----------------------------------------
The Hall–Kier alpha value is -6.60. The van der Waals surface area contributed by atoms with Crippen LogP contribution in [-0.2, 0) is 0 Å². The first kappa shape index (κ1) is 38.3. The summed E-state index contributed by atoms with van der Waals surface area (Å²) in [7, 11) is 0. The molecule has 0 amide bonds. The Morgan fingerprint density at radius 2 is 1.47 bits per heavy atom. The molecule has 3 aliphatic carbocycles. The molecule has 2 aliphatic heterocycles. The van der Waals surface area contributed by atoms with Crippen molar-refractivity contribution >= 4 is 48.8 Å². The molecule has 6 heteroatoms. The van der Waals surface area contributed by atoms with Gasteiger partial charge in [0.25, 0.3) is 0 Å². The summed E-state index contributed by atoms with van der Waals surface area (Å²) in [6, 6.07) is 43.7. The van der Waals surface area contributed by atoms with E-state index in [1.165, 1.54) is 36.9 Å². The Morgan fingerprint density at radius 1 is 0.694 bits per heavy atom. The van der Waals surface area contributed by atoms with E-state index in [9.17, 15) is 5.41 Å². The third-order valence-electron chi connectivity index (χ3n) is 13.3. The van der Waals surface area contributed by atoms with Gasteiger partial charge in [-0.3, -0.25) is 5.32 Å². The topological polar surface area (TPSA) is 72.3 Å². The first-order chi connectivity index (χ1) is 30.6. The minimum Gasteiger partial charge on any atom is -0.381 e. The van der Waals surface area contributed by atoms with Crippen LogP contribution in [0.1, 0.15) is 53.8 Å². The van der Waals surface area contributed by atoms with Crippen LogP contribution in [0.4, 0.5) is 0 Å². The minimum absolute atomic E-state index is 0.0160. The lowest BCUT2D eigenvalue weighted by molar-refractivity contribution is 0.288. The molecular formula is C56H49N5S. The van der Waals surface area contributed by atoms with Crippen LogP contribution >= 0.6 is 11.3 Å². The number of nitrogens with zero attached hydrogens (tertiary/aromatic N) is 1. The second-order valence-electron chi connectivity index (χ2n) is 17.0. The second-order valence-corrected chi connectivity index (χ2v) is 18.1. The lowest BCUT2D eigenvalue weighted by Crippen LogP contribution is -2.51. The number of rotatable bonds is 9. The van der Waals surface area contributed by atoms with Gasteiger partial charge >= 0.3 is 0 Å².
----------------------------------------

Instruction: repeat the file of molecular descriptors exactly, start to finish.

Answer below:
The Hall–Kier alpha value is -6.60. The van der Waals surface area contributed by atoms with Crippen LogP contribution in [-0.2, 0) is 0 Å². The first kappa shape index (κ1) is 38.3. The summed E-state index contributed by atoms with van der Waals surface area (Å²) in [7, 11) is 0. The molecule has 0 amide bonds. The Morgan fingerprint density at radius 2 is 1.47 bits per heavy atom. The molecule has 3 aliphatic carbocycles. The molecule has 2 aliphatic heterocycles. The van der Waals surface area contributed by atoms with Crippen molar-refractivity contribution >= 4 is 48.8 Å². The molecule has 6 heteroatoms. The van der Waals surface area contributed by atoms with Gasteiger partial charge in [0.25, 0.3) is 0 Å². The summed E-state index contributed by atoms with van der Waals surface area (Å²) in [6, 6.07) is 43.7. The van der Waals surface area contributed by atoms with E-state index in [1.165, 1.54) is 36.9 Å². The Morgan fingerprint density at radius 1 is 0.694 bits per heavy atom. The van der Waals surface area contributed by atoms with E-state index in [9.17, 15) is 5.41 Å². The third-order valence-electron chi connectivity index (χ3n) is 13.3. The van der Waals surface area contributed by atoms with Gasteiger partial charge in [-0.3, -0.25) is 5.32 Å². The topological polar surface area (TPSA) is 72.3 Å². The first-order chi connectivity index (χ1) is 30.6. The minimum Gasteiger partial charge on any atom is -0.381 e. The van der Waals surface area contributed by atoms with Crippen LogP contribution in [0.1, 0.15) is 53.8 Å². The van der Waals surface area contributed by atoms with Crippen LogP contribution in [0.4, 0.5) is 0 Å². The minimum absolute atomic E-state index is 0.0160. The lowest BCUT2D eigenvalue weighted by molar-refractivity contribution is 0.288. The molecular formula is C56H49N5S. The van der Waals surface area contributed by atoms with Crippen LogP contribution >= 0.6 is 11.3 Å². The number of nitrogens with zero attached hydrogens (tertiary/aromatic N) is 1. The second-order valence-electron chi connectivity index (χ2n) is 17.0. The second-order valence-corrected chi connectivity index (χ2v) is 18.1. The lowest BCUT2D eigenvalue weighted by Crippen LogP contribution is -2.51. The number of rotatable bonds is 9. The van der Waals surface area contributed by atoms with Gasteiger partial charge >= 0.3 is 0 Å².